Q: Were you rooting for Oracle?

Cayard: "The obvious knee-jerk thing was that the last thing I want to see is Larry succeed. He was wrong. But the truth is, there would have been nothing better than to have the Cup in my backyard. I could live at home and go to work. I know I wouldn't have worked for Oracle, but I could have worked for someone else."

Q: Your assessment of the Oracle campaign?

Cayard: "Instability in the management and therefore a lack of leadership. There wasn't one person that everybody respected who on a daily basis was making the decisions, setting the tone, setting the pace, creating the right environment to foster everybody's best effort.

"People need to be motivated beyond a paycheck. When you melted it all down, people were there for the paycheck. There was no person who grabbed at their hearts and took 'em beyond, and that's what you have to do to win. You have to go way beyond the paycheck."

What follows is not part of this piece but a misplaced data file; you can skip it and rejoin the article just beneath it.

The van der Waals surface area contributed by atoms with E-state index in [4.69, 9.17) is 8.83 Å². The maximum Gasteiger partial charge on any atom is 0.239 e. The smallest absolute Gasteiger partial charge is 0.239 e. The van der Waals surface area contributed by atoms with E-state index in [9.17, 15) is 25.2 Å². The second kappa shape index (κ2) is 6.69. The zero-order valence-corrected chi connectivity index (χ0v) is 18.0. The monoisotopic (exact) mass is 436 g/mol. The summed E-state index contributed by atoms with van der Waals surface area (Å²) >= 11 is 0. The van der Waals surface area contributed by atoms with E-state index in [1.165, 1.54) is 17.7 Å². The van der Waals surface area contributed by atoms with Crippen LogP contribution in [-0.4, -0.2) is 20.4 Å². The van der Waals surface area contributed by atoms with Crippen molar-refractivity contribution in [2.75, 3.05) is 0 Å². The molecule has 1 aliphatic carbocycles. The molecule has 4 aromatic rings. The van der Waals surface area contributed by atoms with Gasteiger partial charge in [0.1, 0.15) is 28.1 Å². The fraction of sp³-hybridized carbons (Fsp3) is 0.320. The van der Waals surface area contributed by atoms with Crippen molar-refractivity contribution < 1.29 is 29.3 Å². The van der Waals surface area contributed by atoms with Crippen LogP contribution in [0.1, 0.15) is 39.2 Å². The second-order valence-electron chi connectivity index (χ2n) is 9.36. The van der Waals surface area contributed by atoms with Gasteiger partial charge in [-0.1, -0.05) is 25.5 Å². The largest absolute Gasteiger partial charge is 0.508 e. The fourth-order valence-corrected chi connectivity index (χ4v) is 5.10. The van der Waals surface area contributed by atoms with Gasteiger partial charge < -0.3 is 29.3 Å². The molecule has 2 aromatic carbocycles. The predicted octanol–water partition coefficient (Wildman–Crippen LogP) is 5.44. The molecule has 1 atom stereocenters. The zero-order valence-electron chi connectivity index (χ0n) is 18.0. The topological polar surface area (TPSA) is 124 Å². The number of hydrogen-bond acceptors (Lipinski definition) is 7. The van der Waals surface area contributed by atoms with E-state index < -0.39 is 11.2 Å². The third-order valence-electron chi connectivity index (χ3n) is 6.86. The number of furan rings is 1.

Q: Were you surprised when Ellison brought Dickson back?

Cayard: "Yeah. Letting Dickson go the first time wasn't a surprise because it occurred over a long period of time and it was the crew that didn't want him there. Everybody was aware of the pressures to get rid of him the first time."

Q: Did you have problems with Dickson?

Cayard: "I didn't really, but I never sailed with him. They always kept me and him opposite."

Q: In the America's Cup Match, how do you rate the leadership qualities of the skippers, Russell Coutts and Dean Barker?